2 September 2019 | UK NEWS

2019 has brought us our most tumultuous Silly Season yet, and we at Wolves are bringing you our round-up of this summer’s most ridiculous developments on the UK political scene. So, buckle up for the following highlights…

30th July – Alastair Campbell says “I no longer wish to stay” in Labour

The former spin doctor for Tony Blair under New Labour has said he no longer wishes to be part of the Labour Party, following his expulsion for admitting that he voted Lib Dem in the European elections. The move by the National Executive Committee (NEC) was seen by some as a deliberate snub to all those associated with the Blairite, pre-Corbyn era of the Labour Party.

In an open letter to Jeremy Corbyn, which also featured in The Guardian and The New European, Mr Campbell said: “With some sadness but absolute certainty, I have reached the conclusion that I no longer wish to stay in the party, even if I should be successful in my appeal or legal challenge. The culture you have helped to create has made the party one that I feel no longer truly represents my values, or the hopes I have for Britain.”

View from the Pack: Both Labour’s unnecessary action and Campbell’s unnecessary reaction seem like typical Silly Season manoeuvres to attract attention. We’ve some sympathy with Alastair here, although we do detect some scintillating notes of “well fine, I didn’t want to be in your stupid club anyway!” HIGNFY would be having a field day with this one…

1st August – Conservative Party spends £500 on a Brexit countdown clock

A countdown clock, costing £500, was installed in the Prime Minister’s private office. The clock was apparently paid for using Conservative Party coffers and was not funded by the taxpayer.

It is the second clock after Conservative Party Chairman, James Cleverly, was pictured posing alongside the digital timepiece in CCHQ. The clock ticks down the days remaining until the UK is scheduled to leave the European Union on October 31st.

View from the Pack: Does anybody remember the ‘Ed Stone’ back in 2015? To be honest, we view this gimmick in the same light. Admittedly, Ed Miliband pulled that particular stunt as part of a genuine election campaign, and not during Silly Season. He might have lost less face if he’d done it in the summer, though. With that said, we imagine its more modern incarnation will lead to a similar level of face-palms up and down the land…

4th August – Armistice bank holiday and putting cricket on free-to-air TV may save the Union

A report from the think tank Policy Exchange claimed that a bank holiday on Armistice Day (November 11th), allowing county flags on car number plates and showing test match cricket on free-to-air television would strengthen the Union.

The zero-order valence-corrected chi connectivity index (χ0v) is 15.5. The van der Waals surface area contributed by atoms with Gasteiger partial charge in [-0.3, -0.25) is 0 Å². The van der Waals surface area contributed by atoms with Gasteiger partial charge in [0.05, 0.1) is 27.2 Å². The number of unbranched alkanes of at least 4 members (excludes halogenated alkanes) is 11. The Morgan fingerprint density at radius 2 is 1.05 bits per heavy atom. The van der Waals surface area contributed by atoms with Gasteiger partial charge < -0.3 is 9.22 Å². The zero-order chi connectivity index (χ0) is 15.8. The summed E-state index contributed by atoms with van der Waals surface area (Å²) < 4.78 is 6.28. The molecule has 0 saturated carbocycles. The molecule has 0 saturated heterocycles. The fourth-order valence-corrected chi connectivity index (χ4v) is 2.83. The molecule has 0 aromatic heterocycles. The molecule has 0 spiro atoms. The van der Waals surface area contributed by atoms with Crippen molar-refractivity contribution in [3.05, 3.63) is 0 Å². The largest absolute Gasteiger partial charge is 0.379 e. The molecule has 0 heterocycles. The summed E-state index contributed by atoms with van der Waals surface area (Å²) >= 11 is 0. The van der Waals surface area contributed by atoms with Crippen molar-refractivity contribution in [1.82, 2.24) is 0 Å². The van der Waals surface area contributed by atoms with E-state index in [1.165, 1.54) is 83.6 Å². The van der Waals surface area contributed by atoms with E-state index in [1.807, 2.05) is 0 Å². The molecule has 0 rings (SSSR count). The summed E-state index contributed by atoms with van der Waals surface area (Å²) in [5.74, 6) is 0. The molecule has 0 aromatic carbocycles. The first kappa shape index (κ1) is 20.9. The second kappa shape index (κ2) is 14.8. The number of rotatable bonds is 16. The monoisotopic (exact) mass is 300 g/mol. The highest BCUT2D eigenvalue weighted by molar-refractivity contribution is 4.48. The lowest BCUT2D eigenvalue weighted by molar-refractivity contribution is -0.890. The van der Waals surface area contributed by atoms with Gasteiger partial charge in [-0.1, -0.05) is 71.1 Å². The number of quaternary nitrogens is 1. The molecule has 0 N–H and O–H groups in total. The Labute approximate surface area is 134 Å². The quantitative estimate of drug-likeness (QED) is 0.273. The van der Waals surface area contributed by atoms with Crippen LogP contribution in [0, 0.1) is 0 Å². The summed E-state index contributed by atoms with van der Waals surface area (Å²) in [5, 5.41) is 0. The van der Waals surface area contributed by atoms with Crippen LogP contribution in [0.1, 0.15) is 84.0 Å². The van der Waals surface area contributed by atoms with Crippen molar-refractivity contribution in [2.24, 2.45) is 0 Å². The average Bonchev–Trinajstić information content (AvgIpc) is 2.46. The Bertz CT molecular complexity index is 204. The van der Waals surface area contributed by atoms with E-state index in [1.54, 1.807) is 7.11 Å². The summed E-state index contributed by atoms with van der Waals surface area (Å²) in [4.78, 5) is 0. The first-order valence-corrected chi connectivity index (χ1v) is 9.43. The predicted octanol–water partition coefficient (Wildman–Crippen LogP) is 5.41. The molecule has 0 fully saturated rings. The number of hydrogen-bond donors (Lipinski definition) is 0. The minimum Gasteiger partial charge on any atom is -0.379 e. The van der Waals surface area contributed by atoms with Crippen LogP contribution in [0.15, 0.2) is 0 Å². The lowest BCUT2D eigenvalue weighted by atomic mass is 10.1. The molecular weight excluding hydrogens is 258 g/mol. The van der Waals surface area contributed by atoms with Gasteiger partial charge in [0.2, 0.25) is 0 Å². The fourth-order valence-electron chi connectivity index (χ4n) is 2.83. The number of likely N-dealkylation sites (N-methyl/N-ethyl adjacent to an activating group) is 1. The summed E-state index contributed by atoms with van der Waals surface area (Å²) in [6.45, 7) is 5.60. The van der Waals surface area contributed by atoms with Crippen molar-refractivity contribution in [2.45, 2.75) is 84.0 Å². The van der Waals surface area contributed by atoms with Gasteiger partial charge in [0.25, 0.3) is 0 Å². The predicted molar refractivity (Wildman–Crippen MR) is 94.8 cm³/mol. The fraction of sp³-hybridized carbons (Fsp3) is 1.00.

They argued that the Johnson administration should consider strategies to ‘modernise’ the Union. November 11th is a public holiday in France, Belgium and the United States, and the coat of arms features on number plates in France, Germany and Switzerland.

Former Labour Prime Minister Gordon Brown suggested that Unionism was “sleepwalking into oblivion” as calls for a second Scottish independence referendum and an Irish reunification border poll intensified if the UK exited the EU without an agreement.

View from the Pack: This bears all the hallmarks of the Labour campaign during the 2017 General Election season. Gimmicks like this are exactly what we expect during Silly Season, and think tanks rarely fail to disappoint over the summer. Perhaps the Union will be strengthened by people from all four corners of the UK coming together to wipe the tears of laughter from each other’s eyes over this latest series of proposals…

7th August – Shadow Chancellor wants to invent a law to try Tories

The Edinburgh Fringe Festival is renowned for comedy and the Shadow Chancellor, John McDonnell, did not disappoint.

In an outlandish remark, he threatened to jail Conservative MPs over benefit cuts if Labour entered power, and when asked how by political commentator Iain Dale, McDonnell said he might want to “invent a law” to prosecute those responsible.

The Vice Chairman of the Conservative Party, Paul Scully MP, said it was “little surprise” that McDonnell wants to “silence opponents”. “This is a man with a sinister history, who has called for a female MP to be lynched, ‘direct action’ against opposing MPs and praised the bombs and bullets of the IRA,” he said.

View from the Pack: Sometimes things are so funny, they’re scary. Other times, things are so scary, they’re funny. We’re going with the latter on this occasion. We believe in a Britain in which the idea of a new government inventing laws to prosecute its opposition for having different social and economic policies belongs firmly in the land of fantasy and humour – those classic Silly Season hunting grounds!